Home Buyers: Going to the Exurbs

In their search for affordability, home buyers are taking their house hunts further out from the city limits. Exurbs are the outskirts of major metro areas that lie beyond the suburbs. Many offer more land and greater affordability in new-home construction.

Single- and multifamily activity in the exurbs makes up only a small share of permit activity across the country, but their quarterly growth rates reached a new high in the first quarter of 2019, according to the National Association of Home Builders’ new Home Building Geography Index. Single-family permit activity has posted a 5.6% year-over-year growth rate, which is higher than that for large metro areas and suburbs, the index reveals.

Source: “Exurbs Grow During a Weak First Quarter per NAHB HBGI,” National Association of Home Builders’ Eye on Housing blog (May 28, 2019)

Mortgage Rates Continue Decline

“Mortgage rates fell for the fourth consecutive week and continued the medium-term trend of lower rates since late 2018,” says Sam Khater, Freddie Mac’s chief economist. “The drop in mortgage rates is causing purchase demand to rise, and the mix of demand is skewing to the higher end as more affluent consumers are typically more responsive to declines in rates.”

Freddie Mac reports the following national averages for the week ending May 23:

  • 30-year fixed-rate mortgages: averaged 4.06%, with an average 0.5 point, falling from last week’s 4.07% average. Last year at this time, 30-year rates averaged 4.66%.
  • 15-year fixed-rate mortgages: averaged 3.51%, with an average 0.4 point, falling from a 3.53% average last week. A year ago, 15-year rates averaged 4.15%.
Source: Freddie Mac

Consider Adding a ‘Granny Flat’

Home improvement professionals say they’re fielding more inquiries from homeowners about adding accessory dwelling units—often nicknamed “granny flats.” A fifth of remodeling contractors say they undertook projects over the last year to create an ADU by converting an existing space, and a similar number say they created an ADU by building a new addition to a property, according to a new survey released by the National Association of Home Builders.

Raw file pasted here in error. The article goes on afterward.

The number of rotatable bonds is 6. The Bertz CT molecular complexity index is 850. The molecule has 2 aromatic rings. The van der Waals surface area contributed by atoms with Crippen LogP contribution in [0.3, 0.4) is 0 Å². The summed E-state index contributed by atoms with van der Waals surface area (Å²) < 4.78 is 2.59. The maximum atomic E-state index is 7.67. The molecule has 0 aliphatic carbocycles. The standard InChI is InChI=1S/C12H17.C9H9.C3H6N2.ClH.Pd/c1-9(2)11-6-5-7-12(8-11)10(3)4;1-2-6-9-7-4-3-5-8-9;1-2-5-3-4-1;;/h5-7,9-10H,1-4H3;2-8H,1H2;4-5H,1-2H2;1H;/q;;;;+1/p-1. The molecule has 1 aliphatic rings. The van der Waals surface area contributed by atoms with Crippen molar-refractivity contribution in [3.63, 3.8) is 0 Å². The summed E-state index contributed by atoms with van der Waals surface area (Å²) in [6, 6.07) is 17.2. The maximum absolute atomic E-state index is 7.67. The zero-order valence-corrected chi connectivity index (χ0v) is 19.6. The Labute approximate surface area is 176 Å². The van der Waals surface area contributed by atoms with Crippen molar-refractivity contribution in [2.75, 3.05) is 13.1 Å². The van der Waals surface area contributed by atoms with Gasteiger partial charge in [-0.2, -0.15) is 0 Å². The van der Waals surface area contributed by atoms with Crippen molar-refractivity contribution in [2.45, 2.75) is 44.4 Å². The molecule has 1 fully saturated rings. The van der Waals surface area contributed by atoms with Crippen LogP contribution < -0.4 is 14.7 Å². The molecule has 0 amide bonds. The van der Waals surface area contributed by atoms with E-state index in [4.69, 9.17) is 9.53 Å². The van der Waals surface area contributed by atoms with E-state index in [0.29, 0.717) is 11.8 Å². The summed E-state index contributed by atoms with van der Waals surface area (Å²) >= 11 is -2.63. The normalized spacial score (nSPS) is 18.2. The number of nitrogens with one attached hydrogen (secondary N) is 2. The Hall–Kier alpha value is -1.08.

ADUs are smaller units added to a property, and they can be pricey to build. Only 6 percent of remodeling contractors report completing an ADU project for less than $25,000. Three-fourths say ADU projects cost at least $50,000, and 28 percent report projects costing at least $150,000.

Source: “Many Remodelers Are Now Creating ADUs,” National Association of Home Builders’ Eye on Housing blog (May 22, 2019)

Who Needs to Downsize?

A growing number of baby boomers are choosing not to downsize in retirement. Instead, they’re opting to remain in the homes where they raised their children, USA Today reports. But their reluctance to move is contributing to low inventory across the country, says realtor.com® Chief Economist Danielle Hale.

Baby boomers “have refused to follow what the traditional expectations were,” Barbara Risman, a sociology professor at the University of Illinois at Chicago, told USA Today. Baby boomers, mostly between the ages of 54 to 73, are working longer and, therefore, putting retirement off longer than previous generations. Their millennial children increasingly are living at home with them and staying well into adulthood.

For baby boomers who do plan to move, 43% say they want their next home to be the same size as their current one. Twenty-two percent say they want their next home to be even larger, according to a January surveyof 50- and 60-year-olds by Del Webb.

Homeowners’ Top Neighborhood Gripes

The wrong neighborhood can make for an unhappy homeowner.

A new survey from Porch.com, a home remodeling website, surveyed about 1,000 consumers to find the biggest neighborhood turnoffs. Noise, traffic, and crime were the chief concerns of buyers. Noise topped the list of neighborhood turnoffs, with 41% of respondents citing it as their top gripe, according to the survey. In fact, noise proved to be an even bigger deterrent than a high crime rate.

More details on illustrations at source: “Moving Matters,” Porch.com (May 2019)